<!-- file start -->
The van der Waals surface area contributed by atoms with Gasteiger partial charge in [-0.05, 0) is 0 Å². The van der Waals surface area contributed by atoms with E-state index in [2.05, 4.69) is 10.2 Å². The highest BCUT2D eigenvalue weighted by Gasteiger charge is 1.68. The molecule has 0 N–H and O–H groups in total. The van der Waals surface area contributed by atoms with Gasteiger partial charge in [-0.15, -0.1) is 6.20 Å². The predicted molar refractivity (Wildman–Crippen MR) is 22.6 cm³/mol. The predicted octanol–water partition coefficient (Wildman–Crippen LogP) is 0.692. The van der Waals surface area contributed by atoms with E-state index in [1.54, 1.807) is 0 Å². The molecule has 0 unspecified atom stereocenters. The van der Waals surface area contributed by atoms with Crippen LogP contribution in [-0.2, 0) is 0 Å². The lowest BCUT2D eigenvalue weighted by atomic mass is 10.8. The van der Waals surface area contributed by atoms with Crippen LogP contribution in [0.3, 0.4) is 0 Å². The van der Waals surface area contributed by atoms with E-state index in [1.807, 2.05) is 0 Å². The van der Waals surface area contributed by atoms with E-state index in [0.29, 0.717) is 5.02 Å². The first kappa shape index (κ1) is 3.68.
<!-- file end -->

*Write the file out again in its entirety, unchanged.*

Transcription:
The van der Waals surface area contributed by atoms with Gasteiger partial charge in [-0.05, 0) is 0 Å². The van der Waals surface area contributed by atoms with E-state index in [2.05, 4.69) is 10.2 Å². The highest BCUT2D eigenvalue weighted by Gasteiger charge is 1.68. The molecule has 0 N–H and O–H groups in total. The van der Waals surface area contributed by atoms with Gasteiger partial charge in [-0.15, -0.1) is 6.20 Å². The predicted molar refractivity (Wildman–Crippen MR) is 22.6 cm³/mol. The predicted octanol–water partition coefficient (Wildman–Crippen LogP) is 0.692. The van der Waals surface area contributed by atoms with E-state index in [1.54, 1.807) is 0 Å². The molecule has 0 unspecified atom stereocenters. The van der Waals surface area contributed by atoms with Crippen LogP contribution in [-0.2, 0) is 0 Å². The lowest BCUT2D eigenvalue weighted by atomic mass is 10.8. The van der Waals surface area contributed by atoms with Crippen LogP contribution in [0.3, 0.4) is 0 Å². The van der Waals surface area contributed by atoms with E-state index in [1.807, 2.05) is 0 Å². The van der Waals surface area contributed by atoms with E-state index in [0.29, 0.717) is 5.02 Å². The first kappa shape index (κ1) is 3.68.